Rocca del Leone
In the village of Castiglione del Lago, after visiting Palazzo della Corgna, from the museum of the same name one enters a covered walkway leading to the majestic Rocca del Leone, from which one can enjoy a magnificent panorama of the whole of Lake Trasimeno and the surrounding area.
Origin and History
The mighty mediaeval fortress is characterised by a polygonal wall with Guelph battlements with four towers and a triangular keep that represented the most important military settlement on the shores of Lake Trasimeno for centuries.
The fortress was begun in the 12th century on the ruins of an earlier fortification destroyed in 1091 by Henry IV of Franconia. In 1297, the Perugian magistrates decided to fortify the town and, the following year, decided to build a fortress inside the castle to better defend the inhabitants.
Over the centuries, the medieval fortress underwent major interventions. These included those in the fourteenth century by Lorenzo Maitani (1325) - to whom we owe the façade of Orvieto Cathedral - and those in the sixteenth century, commissioned by Ascanio della Corgna, with a significant enlargement of the structure and the stately palace, now the town hall.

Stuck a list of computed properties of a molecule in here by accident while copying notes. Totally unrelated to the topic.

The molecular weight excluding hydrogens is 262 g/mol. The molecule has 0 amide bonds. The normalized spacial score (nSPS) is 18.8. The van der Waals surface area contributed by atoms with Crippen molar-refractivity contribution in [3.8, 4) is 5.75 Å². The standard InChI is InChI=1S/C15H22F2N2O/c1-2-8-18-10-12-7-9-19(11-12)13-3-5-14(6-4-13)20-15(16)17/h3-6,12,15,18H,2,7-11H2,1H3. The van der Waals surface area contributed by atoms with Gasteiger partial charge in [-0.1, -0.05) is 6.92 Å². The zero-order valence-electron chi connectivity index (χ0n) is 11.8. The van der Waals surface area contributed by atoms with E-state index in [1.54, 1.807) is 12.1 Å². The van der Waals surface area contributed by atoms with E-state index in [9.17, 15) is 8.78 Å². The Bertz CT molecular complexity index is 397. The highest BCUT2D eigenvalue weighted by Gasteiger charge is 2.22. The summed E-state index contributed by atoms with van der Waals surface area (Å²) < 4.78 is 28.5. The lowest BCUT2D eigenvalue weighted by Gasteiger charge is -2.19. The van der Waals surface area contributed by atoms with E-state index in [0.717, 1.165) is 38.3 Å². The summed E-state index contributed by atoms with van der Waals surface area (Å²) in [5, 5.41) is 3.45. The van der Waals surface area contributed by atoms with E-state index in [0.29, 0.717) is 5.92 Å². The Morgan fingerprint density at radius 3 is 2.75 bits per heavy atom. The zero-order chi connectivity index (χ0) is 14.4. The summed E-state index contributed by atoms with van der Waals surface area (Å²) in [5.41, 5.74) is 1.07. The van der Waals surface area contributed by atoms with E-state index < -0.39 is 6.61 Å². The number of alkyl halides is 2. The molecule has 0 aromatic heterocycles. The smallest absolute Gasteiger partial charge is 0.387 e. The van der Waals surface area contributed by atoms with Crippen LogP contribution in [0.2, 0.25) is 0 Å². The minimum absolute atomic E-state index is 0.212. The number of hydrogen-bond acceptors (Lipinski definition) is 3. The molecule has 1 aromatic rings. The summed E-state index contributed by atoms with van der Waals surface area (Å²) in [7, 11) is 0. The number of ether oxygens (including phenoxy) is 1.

The Rocca was occupied by important figures in history, including the German king Henry VII of Luxembourg (1312), and, among lords and condottieri, Guglielmo di Beaufort (1375), Braccio Fortebraccio (1416), Giampaolo Baglioni (1503), Ascanio I Della Corgna (1550), Diomede I Della Penna (1596).
It was during the latter's residence that the stately palace came to be known as 'gli orti di mecenate', becoming the site of a lively literary salon. In 1647 it passed under the jurisdiction of the Apostolic Chamber and in 1860 to the municipality of Castiglione del Lago.